For years Greene taught both elementary and middle-school students throughout the Moreland School district in San Jose. For the last 11 years of that stint she was the creative arts specialist for the district, and moved from school to school and room to room.

    "I had to invent the entire curriculum. I never worked so hard in my life," she says. The creative arts assignment was the idea of then Moreland District superintendent Robert Reasoner.

    Greene's teaching methods were always innovative. "You've got to make it fun to learn," she insists. "Music and movement open kids up to learning." Though she covered the material, she presented it in an entertaining, creative way.

    Since, as a child, she had often invented her own toys this came second nature to her. "I made my own doctor kit [as a child] using Cheerios for medicine and pine needles for giving shots," she says. She also made her own marimba. "It's much less expensive that way. And when you make something yourself you invest much more emotion into it. It becomes much more meaningful."

    Another assignment she gave her classes was to learn a magic trick so thoroughly they could perform it and then teach the rest of the class how it worked. The class would then evaluate the performance. Or she'd ask her charges to interview their grandfathers for a class assignment, with appropriate questions to nudge the interview along.

    "Anything so they weren't just copying something out of an encyclopedia," she says.

    She also used hand puppets as aides in classroom teaching. Payne school principal Dick Groshong, a former Los Gatan, and a self-esteem guru was very supportive of her methods. He also urged her to entertain at district fundraisers.

    Nowadays she teaches teachers. "I really love teaching adults," she says. She recently taught a workshop at Asilomar for teachers in the Santa Cruz, Monterey and San Benito counties. "Now it's my turn to teach others how to do it," she says.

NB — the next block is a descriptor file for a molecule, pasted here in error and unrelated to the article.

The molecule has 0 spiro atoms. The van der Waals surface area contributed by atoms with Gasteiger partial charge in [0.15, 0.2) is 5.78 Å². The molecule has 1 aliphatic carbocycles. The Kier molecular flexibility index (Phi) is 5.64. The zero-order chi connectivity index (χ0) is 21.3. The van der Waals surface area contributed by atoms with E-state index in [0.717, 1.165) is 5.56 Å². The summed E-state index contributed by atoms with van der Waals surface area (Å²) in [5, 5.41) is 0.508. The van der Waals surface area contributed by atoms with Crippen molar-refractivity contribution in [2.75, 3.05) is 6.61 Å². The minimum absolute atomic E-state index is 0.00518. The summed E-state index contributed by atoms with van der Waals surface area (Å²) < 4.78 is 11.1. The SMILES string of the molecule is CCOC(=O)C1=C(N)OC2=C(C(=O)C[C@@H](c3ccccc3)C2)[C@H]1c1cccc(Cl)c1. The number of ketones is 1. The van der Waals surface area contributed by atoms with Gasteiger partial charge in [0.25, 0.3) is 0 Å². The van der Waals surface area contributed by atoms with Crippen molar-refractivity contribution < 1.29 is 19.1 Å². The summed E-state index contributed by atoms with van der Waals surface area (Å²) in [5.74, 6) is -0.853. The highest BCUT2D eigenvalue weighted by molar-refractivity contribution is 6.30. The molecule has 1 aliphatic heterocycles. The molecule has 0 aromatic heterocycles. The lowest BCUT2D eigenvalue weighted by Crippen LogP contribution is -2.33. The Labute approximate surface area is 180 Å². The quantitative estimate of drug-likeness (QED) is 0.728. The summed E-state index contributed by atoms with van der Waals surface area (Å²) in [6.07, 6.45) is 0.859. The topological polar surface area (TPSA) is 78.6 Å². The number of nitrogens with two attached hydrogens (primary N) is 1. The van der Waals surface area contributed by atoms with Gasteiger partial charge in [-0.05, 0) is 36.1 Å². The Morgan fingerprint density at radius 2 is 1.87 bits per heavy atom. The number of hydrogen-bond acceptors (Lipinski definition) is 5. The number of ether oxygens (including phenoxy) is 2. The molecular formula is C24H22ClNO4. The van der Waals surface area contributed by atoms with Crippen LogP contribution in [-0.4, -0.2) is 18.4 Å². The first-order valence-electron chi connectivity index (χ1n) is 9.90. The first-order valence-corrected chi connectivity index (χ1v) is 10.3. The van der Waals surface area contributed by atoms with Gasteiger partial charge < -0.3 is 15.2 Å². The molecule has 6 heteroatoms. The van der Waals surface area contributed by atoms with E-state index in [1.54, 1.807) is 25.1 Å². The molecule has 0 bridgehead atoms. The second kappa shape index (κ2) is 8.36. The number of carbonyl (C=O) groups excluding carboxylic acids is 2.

And she continues to perform on a limited basis. "I was entranced," says Fran Alfson, president of the Los Gatos History Club, where the puppeteer performed last year. Greene's next gig is at the Teddy Bear Tea on May 7, at the Los Gatos Presbyterian Church. Thomas J. Bear, who isn't too bright and loves chocolate, will appear.

    As a pianist and percussionist, as well as a former dancer with the Maryjo Lo Bue Dance Troupe of Los Gatos, Greene's act usually incorporates music, dance, ventriloquism and magic. The puppet she dances with, since he's the best dancer in her stable, is Ludwig Van Birdoven V.

    He looks a bit like Big Bird and can waltz divinely. Other members of her floppy figure family are Alexander Alligator and King Hisss, a snake with an affinity for gambling. And then there's Katie Lynn, a kindergartner who is usually in trouble.

    Katie was to replace Valerie, who was beginning to look a bit down at the mouth, but Valerie is so beloved by those who have met her that Greene hasn't the heart to retire her just yet. Greene made Valerie and King Hisss herself.

    As for Sammy, she found him at Patterson's Antiques in Los Gatos, and had him refurbished by a professional named Ray Guyll who lives near Seattle. Sammy was originally made by Frank Marshall, the famous vent maker responsible for Edgar Bergen's characters.

    Marshall's name can be seen on the back of Sammy's throat when a flashlight is shone therein. Sammy's actual age in human years is 70.

    Ventriloquism is not only a choice learning tool, but can also help those in emotional or physical distress. Some time ago Greene entertained at a Livermore hospital and one patient, who hadn't talked or responded to any stimuli since he got there, reacted to Reginald Rabbit.

    Photograph by Kathy De La Torre

    Ventriloquist Carol Greene enjoys dancing with Ludwig Van Birdoven V.

    After Reg talked to him for a while, the man hugged the puppet and even responded verbally. The nurses couldn't believe it. Greene heard later that the man's initial breakthrough continued after she left, too.